How A Teen Factory In Georgia Turns Out High School Grads
The 12 For Life factory in Carrollton, Georgia is filled with teenagers. It’s part of a company called Southwire, one of the country’s top manufacturers of electrical wire. On the factory floor, teens are standing at machines wearing goggles, ear plugs, and some even wear steel-toed boots. They wear t-shirts with local high school logos. They man huge, conveyor-like machines that wrap metal wire around over-sized wooden spools.
Deriek Foster is one of about 170 teens who work here. He’s a safety inspector. He’s 18 now, and started when he was a junior in high school.
“When I first got here you’d be pulling wire, making reels, or get on spool line which is an assembly line to make spools. There’s quite a few different things that you can do,” said Foster.
To get this job, Foster met some pretty unusual qualifications. Southwire Vice President Mike Wiggins listed them off.
“Number one is you got to be 16 and in school. Number two, is you’ve got to be flunking. Number three is you’ve got to be socio-economically disadvantaged. Number four is an unusual thing, it’s attendance, but it’s not good attendance, it’s bad attendance.”
Basically, students have to be at risk of dropping out of high school to land a job here. It’s all part of a program called “12 For Life.” Southwire created it in 2007, together with the local county school system, to try and improve the dropout rate and improve the lives of teens like Deriek Foster.
“I don’t like to make excuses but I had a lot of things going on at home,” said Foster. “I’m pretty sure I wouldn’t have finished high school. I’m pretty sure I’d probably be at home right now sleeping.”
Instead, while working here, he continued studying. He finished his junior and senior years, working and studying at school and at the factory. In fact, there are classrooms right in the middle of this 92 thousand square foot facility.
Medina Parrish is a shy 19 year-old. When I met her, she was trying to finish up her high school degree and learn skills she needed for her job at the factory. She was making eight bucks an hour, 75 cents more than Georgia’s minimum wage.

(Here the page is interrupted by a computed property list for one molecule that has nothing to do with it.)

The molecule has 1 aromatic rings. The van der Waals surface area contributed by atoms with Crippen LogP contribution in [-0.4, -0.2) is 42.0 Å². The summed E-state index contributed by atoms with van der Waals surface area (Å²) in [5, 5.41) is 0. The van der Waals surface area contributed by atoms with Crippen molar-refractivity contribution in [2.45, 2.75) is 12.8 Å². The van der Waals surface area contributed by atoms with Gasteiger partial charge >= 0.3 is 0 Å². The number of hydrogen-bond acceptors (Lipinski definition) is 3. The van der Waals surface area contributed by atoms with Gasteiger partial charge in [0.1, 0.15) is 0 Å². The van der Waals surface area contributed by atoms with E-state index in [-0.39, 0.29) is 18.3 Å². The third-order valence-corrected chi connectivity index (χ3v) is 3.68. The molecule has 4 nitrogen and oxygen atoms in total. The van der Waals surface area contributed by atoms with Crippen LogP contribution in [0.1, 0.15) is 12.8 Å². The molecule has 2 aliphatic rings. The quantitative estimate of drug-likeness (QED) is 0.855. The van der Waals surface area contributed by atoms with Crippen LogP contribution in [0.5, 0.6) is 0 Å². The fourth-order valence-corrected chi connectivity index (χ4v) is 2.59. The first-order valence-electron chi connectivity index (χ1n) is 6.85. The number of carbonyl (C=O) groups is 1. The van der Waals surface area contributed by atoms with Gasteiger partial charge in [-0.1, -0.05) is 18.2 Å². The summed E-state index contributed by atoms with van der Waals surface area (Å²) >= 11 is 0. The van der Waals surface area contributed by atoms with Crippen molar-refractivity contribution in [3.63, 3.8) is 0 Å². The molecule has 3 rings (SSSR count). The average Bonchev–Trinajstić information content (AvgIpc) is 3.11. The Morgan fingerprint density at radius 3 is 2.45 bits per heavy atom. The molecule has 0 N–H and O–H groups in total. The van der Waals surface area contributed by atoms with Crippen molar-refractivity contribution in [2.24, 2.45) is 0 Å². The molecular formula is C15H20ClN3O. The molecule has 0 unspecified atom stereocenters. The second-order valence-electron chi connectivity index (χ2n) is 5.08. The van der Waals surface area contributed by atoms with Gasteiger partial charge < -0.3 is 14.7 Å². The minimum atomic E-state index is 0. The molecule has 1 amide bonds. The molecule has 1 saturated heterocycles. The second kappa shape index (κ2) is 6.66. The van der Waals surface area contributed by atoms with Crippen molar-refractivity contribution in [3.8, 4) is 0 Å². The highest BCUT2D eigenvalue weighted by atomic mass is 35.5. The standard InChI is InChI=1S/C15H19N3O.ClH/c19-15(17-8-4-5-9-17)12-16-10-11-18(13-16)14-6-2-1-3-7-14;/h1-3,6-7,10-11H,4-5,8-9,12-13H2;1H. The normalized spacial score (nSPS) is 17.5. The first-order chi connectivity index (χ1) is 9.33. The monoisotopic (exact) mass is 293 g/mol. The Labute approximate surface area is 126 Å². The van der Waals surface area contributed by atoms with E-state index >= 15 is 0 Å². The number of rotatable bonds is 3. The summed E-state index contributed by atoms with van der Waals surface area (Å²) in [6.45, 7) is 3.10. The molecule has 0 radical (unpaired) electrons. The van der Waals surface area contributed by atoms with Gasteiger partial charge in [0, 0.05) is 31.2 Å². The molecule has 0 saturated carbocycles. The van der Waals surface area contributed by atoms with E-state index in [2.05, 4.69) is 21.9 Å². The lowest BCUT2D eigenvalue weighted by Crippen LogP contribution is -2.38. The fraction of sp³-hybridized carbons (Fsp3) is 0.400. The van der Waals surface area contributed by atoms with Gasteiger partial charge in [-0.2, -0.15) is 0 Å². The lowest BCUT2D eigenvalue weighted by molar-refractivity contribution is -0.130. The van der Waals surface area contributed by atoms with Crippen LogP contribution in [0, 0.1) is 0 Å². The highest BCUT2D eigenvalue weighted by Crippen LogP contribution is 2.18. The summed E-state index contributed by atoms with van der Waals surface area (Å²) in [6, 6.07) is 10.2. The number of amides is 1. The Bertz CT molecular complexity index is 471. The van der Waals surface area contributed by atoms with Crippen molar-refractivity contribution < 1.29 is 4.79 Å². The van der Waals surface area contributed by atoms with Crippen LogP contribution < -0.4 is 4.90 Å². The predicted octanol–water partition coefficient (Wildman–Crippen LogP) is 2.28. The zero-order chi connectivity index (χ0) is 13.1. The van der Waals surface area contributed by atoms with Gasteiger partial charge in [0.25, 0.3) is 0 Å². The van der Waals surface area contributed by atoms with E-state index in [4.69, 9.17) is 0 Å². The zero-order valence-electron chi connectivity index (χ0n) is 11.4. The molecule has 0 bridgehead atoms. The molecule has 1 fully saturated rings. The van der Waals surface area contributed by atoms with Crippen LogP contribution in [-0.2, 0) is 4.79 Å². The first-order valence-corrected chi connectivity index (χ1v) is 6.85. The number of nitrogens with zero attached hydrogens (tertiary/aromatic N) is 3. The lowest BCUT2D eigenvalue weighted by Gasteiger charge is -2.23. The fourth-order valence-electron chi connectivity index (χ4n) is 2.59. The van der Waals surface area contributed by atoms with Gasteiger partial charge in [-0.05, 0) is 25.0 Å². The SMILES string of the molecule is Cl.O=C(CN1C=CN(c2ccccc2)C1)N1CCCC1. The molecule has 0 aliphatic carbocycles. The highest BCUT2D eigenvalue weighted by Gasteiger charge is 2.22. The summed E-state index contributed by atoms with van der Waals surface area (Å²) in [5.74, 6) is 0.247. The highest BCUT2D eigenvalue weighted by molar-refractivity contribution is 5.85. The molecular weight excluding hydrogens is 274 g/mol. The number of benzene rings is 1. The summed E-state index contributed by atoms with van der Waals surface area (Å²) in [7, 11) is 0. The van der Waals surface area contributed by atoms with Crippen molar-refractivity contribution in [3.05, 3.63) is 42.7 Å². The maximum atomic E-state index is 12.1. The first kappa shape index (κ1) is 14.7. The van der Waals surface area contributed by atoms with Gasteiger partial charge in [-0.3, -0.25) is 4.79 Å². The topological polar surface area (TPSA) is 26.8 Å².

“I was able to get what we actually needed. It was kind of relaxing for my dad and me and my sisters. And so it kind of gave me an ease to look forward to the future,” she said.
When students achieve perfect attendance in school, they get small pay raises, or performance incentives. Wiggins explained, “We do things the county schools can’t do.”
So, what’s in it for the company?
“Being selfish, we put 12 For Life in place to help us assure that we had a workforce,” said Wiggins.
Tom Smith is a Professor of Education at Vanderbilt University. “I think you might have some concerns that the training would be so specific to the needs of a particular company, that those skills may not be portable to other companies,” he said.
Smith says programs like this need to get the balance right between vocational training and academic knowledge.
Still, he adds, Southwire is trying to solve a problem that stymies many schools, tend to deal with struggling students by simply holding them back, or making them repeat classes.
“Often times the same techniques that didn’t work for a particular student the first time, don’t necessarily work a second time,” said Smith.
But this program worked for Deriek Foster. He has a good part-time job — not bad in a county that has an unemployment rate of more than ten percent. And he attends college now that he has a high school diploma.
“Being able to accomplish something that I didn’t know that I could do, tells me that I can do anything that I set my mind to. And I didn’t believe that for a long time, and now I do.”